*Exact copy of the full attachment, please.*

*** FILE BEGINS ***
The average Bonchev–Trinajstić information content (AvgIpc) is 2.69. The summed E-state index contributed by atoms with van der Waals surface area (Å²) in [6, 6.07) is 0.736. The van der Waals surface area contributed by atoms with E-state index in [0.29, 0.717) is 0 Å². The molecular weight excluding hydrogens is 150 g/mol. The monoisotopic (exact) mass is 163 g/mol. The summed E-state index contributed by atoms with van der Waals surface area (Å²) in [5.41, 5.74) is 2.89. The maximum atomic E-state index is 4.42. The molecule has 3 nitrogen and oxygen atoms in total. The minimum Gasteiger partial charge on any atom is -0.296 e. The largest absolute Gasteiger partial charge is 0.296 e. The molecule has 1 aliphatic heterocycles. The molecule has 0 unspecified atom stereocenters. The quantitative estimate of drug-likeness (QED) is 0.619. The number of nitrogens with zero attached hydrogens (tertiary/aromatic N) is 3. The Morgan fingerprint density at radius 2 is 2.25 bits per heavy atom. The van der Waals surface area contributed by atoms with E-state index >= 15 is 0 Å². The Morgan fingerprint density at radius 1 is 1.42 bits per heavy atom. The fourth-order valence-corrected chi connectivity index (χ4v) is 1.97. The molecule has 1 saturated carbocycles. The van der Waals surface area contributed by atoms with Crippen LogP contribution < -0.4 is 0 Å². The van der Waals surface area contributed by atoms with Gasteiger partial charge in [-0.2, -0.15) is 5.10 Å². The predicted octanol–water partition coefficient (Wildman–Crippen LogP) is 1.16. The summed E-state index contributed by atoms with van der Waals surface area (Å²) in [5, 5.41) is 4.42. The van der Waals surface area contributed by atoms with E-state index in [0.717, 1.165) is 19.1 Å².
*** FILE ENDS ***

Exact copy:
The average Bonchev–Trinajstić information content (AvgIpc) is 2.69. The summed E-state index contributed by atoms with van der Waals surface area (Å²) in [6, 6.07) is 0.736. The van der Waals surface area contributed by atoms with E-state index in [0.29, 0.717) is 0 Å². The molecular weight excluding hydrogens is 150 g/mol. The monoisotopic (exact) mass is 163 g/mol. The summed E-state index contributed by atoms with van der Waals surface area (Å²) in [5.41, 5.74) is 2.89. The maximum atomic E-state index is 4.42. The molecule has 3 nitrogen and oxygen atoms in total. The minimum Gasteiger partial charge on any atom is -0.296 e. The largest absolute Gasteiger partial charge is 0.296 e. The molecule has 1 aliphatic heterocycles. The molecule has 0 unspecified atom stereocenters. The quantitative estimate of drug-likeness (QED) is 0.619. The number of nitrogens with zero attached hydrogens (tertiary/aromatic N) is 3. The Morgan fingerprint density at radius 2 is 2.25 bits per heavy atom. The van der Waals surface area contributed by atoms with E-state index >= 15 is 0 Å². The Morgan fingerprint density at radius 1 is 1.42 bits per heavy atom. The fourth-order valence-corrected chi connectivity index (χ4v) is 1.97. The molecule has 1 saturated carbocycles. The van der Waals surface area contributed by atoms with Crippen LogP contribution < -0.4 is 0 Å². The van der Waals surface area contributed by atoms with Gasteiger partial charge in [-0.2, -0.15) is 5.10 Å². The predicted octanol–water partition coefficient (Wildman–Crippen LogP) is 1.16. The summed E-state index contributed by atoms with van der Waals surface area (Å²) in [5, 5.41) is 4.42. The van der Waals surface area contributed by atoms with E-state index in [0.717, 1.165) is 19.1 Å².